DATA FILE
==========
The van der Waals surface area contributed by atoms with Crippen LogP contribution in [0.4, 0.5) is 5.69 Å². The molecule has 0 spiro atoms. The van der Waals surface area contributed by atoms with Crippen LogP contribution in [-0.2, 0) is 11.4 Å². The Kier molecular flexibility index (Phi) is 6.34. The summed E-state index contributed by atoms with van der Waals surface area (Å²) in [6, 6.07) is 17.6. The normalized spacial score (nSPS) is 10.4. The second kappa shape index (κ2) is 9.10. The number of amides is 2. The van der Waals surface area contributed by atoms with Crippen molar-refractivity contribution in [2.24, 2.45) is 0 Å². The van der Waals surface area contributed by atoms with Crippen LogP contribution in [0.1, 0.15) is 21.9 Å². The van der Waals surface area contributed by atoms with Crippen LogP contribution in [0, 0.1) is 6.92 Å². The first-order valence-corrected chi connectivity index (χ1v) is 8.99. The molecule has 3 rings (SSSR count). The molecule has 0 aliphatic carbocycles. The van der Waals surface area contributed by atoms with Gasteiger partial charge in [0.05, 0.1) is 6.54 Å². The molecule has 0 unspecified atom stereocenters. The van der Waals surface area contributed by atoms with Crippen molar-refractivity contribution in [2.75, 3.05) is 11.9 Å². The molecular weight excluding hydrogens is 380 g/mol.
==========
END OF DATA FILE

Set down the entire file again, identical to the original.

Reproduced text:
The van der Waals surface area contributed by atoms with Crippen LogP contribution in [0.4, 0.5) is 5.69 Å². The molecule has 0 spiro atoms. The van der Waals surface area contributed by atoms with Crippen LogP contribution in [-0.2, 0) is 11.4 Å². The Kier molecular flexibility index (Phi) is 6.34. The summed E-state index contributed by atoms with van der Waals surface area (Å²) in [6, 6.07) is 17.6. The normalized spacial score (nSPS) is 10.4. The second kappa shape index (κ2) is 9.10. The number of amides is 2. The van der Waals surface area contributed by atoms with Crippen molar-refractivity contribution in [2.24, 2.45) is 0 Å². The van der Waals surface area contributed by atoms with Crippen LogP contribution in [0.1, 0.15) is 21.9 Å². The van der Waals surface area contributed by atoms with Crippen LogP contribution in [0, 0.1) is 6.92 Å². The first-order valence-corrected chi connectivity index (χ1v) is 8.99. The molecule has 3 rings (SSSR count). The molecule has 0 aliphatic carbocycles. The van der Waals surface area contributed by atoms with Gasteiger partial charge in [0.05, 0.1) is 6.54 Å². The molecule has 0 unspecified atom stereocenters. The van der Waals surface area contributed by atoms with Crippen molar-refractivity contribution in [2.75, 3.05) is 11.9 Å². The molecular weight excluding hydrogens is 380 g/mol.